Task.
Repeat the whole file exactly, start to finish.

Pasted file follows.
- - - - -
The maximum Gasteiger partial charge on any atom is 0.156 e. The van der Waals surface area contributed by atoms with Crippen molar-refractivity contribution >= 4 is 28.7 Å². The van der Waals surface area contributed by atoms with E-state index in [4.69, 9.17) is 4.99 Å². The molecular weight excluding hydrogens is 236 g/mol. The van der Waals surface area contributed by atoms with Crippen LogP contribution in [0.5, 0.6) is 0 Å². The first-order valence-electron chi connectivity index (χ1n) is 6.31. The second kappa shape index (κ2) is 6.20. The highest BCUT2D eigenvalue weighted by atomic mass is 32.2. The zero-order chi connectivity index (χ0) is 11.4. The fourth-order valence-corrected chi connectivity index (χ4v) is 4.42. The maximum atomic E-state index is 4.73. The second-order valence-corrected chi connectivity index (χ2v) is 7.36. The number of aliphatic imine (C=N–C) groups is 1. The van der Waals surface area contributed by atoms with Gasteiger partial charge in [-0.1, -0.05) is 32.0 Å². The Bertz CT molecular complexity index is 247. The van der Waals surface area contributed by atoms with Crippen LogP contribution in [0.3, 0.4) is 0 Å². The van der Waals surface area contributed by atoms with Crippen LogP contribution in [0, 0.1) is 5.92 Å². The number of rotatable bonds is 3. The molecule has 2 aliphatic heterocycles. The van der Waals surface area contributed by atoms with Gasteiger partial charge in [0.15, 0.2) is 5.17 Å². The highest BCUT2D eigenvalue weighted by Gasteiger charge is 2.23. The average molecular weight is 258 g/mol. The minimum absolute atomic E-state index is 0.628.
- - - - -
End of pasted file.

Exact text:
The maximum Gasteiger partial charge on any atom is 0.156 e. The van der Waals surface area contributed by atoms with Crippen molar-refractivity contribution >= 4 is 28.7 Å². The van der Waals surface area contributed by atoms with E-state index in [4.69, 9.17) is 4.99 Å². The molecular weight excluding hydrogens is 236 g/mol. The van der Waals surface area contributed by atoms with Crippen LogP contribution in [0.5, 0.6) is 0 Å². The first-order valence-electron chi connectivity index (χ1n) is 6.31. The second kappa shape index (κ2) is 6.20. The highest BCUT2D eigenvalue weighted by atomic mass is 32.2. The zero-order chi connectivity index (χ0) is 11.4. The fourth-order valence-corrected chi connectivity index (χ4v) is 4.42. The maximum atomic E-state index is 4.73. The second-order valence-corrected chi connectivity index (χ2v) is 7.36. The number of aliphatic imine (C=N–C) groups is 1. The van der Waals surface area contributed by atoms with Gasteiger partial charge in [-0.1, -0.05) is 32.0 Å². The Bertz CT molecular complexity index is 247. The van der Waals surface area contributed by atoms with Crippen LogP contribution in [0.3, 0.4) is 0 Å². The van der Waals surface area contributed by atoms with Crippen LogP contribution in [0, 0.1) is 5.92 Å². The number of rotatable bonds is 3. The molecule has 2 aliphatic heterocycles. The van der Waals surface area contributed by atoms with Gasteiger partial charge in [0.15, 0.2) is 5.17 Å². The highest BCUT2D eigenvalue weighted by Gasteiger charge is 2.23. The average molecular weight is 258 g/mol. The minimum absolute atomic E-state index is 0.628.